I’m twice your age. (Oxford Dictionaries)
It looks like ‘twice’ is a preposition to me, yet it’s an adverb. On what procedure do you think in your brain, can this be an adverb?
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You can make an argument that it is an adverb:
In the sentence "I am your age", the word "am" expresses a relationship between the subject "I" and the phrase "your age". If I insert the word "twice", it modifies "am", changing the relationship between them. I don't think this works particularly well; I feel like "twice" modifies the following phrase, instead. If I say "I am twice", I ask, "Twice what?" It feels incomplete.
I think it makes more sense to analyze it another way. I would say "age" is a noun modified by the determiner "your" to form the phrase "your age"; this in turn is modified by the predeterminer "twice" to form the phrase "twice your age". This phrase is linked to the subject "I" by the verb "am".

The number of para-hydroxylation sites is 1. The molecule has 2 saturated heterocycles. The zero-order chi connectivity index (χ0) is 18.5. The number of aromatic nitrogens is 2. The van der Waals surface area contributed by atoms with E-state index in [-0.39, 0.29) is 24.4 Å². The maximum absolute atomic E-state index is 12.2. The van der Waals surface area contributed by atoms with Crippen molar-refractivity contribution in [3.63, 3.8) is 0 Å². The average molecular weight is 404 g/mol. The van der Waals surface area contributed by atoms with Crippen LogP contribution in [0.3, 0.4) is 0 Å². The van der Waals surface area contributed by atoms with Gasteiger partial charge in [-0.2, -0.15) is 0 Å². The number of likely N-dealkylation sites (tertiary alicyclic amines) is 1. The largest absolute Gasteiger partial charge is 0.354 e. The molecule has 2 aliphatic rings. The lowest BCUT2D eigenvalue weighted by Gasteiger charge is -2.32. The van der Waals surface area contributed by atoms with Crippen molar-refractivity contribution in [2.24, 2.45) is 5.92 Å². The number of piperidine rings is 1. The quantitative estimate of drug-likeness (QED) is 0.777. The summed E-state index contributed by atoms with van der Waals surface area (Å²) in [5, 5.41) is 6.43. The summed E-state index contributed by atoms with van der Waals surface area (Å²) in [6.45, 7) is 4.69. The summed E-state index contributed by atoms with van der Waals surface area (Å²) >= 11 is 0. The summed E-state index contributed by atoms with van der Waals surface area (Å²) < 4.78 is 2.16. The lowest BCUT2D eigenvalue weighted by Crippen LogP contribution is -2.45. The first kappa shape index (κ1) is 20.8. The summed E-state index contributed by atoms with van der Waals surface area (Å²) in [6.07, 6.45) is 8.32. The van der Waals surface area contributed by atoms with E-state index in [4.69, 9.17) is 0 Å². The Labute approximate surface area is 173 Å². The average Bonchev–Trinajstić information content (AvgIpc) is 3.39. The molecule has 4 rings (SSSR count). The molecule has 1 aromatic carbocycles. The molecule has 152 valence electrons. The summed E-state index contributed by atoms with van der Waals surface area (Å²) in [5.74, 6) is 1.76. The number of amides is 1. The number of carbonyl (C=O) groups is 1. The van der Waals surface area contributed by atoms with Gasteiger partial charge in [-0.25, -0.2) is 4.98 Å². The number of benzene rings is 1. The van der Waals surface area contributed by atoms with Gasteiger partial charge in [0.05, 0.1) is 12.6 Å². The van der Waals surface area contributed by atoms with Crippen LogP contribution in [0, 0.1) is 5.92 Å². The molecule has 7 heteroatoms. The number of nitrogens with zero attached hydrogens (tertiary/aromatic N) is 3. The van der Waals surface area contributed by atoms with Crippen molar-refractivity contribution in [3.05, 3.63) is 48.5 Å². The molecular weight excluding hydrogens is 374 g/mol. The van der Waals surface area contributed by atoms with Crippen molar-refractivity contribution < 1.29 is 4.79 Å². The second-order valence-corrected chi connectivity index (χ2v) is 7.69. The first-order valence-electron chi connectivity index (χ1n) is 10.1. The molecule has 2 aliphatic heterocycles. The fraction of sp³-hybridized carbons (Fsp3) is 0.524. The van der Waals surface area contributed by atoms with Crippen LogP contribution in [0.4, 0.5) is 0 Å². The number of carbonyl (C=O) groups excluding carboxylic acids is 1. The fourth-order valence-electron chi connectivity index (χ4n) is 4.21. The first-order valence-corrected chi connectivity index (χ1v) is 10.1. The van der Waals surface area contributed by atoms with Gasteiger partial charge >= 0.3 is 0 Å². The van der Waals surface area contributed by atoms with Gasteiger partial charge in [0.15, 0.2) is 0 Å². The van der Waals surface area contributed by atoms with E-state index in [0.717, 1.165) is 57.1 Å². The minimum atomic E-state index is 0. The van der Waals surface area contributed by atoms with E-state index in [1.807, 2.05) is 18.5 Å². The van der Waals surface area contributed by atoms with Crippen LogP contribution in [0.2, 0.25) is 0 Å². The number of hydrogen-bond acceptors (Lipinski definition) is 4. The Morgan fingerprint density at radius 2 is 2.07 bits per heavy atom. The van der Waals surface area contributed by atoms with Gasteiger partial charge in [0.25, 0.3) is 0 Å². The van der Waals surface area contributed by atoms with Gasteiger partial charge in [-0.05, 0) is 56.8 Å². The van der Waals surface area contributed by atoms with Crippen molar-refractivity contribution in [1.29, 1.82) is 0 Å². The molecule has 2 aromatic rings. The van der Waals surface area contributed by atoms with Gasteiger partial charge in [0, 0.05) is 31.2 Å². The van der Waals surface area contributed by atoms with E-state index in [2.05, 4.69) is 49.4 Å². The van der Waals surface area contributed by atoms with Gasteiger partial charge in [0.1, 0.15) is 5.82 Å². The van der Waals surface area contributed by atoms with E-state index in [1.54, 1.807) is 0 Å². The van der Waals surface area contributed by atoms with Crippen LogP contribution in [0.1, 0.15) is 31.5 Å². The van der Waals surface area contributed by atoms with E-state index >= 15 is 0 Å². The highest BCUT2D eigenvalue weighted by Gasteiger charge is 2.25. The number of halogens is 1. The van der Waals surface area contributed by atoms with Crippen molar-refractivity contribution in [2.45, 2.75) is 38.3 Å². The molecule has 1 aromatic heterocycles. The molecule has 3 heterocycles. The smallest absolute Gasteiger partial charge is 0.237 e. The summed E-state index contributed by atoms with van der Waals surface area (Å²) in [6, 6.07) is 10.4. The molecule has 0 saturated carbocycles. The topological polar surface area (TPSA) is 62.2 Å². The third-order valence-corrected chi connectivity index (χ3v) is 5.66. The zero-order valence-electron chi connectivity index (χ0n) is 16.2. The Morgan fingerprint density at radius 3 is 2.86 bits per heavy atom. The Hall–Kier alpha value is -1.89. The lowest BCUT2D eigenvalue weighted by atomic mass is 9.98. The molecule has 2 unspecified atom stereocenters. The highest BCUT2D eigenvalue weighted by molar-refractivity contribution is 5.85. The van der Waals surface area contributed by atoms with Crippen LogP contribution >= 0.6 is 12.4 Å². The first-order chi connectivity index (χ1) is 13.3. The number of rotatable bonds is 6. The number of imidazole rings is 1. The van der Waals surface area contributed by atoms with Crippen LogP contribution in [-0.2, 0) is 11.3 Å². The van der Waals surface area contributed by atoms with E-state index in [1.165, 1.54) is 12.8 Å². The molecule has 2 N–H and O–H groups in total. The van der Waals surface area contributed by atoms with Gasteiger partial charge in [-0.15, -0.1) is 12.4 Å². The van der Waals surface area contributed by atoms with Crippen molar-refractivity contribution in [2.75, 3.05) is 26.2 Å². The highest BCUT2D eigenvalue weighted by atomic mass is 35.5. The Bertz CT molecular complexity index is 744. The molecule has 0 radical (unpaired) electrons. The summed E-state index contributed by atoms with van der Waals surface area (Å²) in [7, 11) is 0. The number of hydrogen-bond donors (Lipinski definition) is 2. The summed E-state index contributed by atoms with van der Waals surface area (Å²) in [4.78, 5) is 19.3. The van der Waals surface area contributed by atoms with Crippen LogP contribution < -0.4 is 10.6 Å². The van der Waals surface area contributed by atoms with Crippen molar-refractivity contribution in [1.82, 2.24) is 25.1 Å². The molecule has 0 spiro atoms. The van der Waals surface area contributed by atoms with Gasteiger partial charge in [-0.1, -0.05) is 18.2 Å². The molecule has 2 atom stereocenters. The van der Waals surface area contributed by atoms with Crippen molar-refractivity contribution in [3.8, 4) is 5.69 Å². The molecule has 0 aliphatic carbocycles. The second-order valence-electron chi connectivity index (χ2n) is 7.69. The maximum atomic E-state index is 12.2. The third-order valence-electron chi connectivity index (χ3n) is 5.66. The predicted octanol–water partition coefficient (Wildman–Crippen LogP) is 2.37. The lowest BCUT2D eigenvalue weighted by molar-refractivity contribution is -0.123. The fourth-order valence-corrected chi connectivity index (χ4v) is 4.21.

In context, "twice" means "two times". Ex:
I'm twice your age! I'm 40, I don't have much in common with twenty-year-olds.
Note it doesn't always mean exactly two times, but an approximation. If a parent were upset about their child dating someone older, for example, they would say "He/she's twice your age!" if the other person were somewhere in the range of two times the child's age.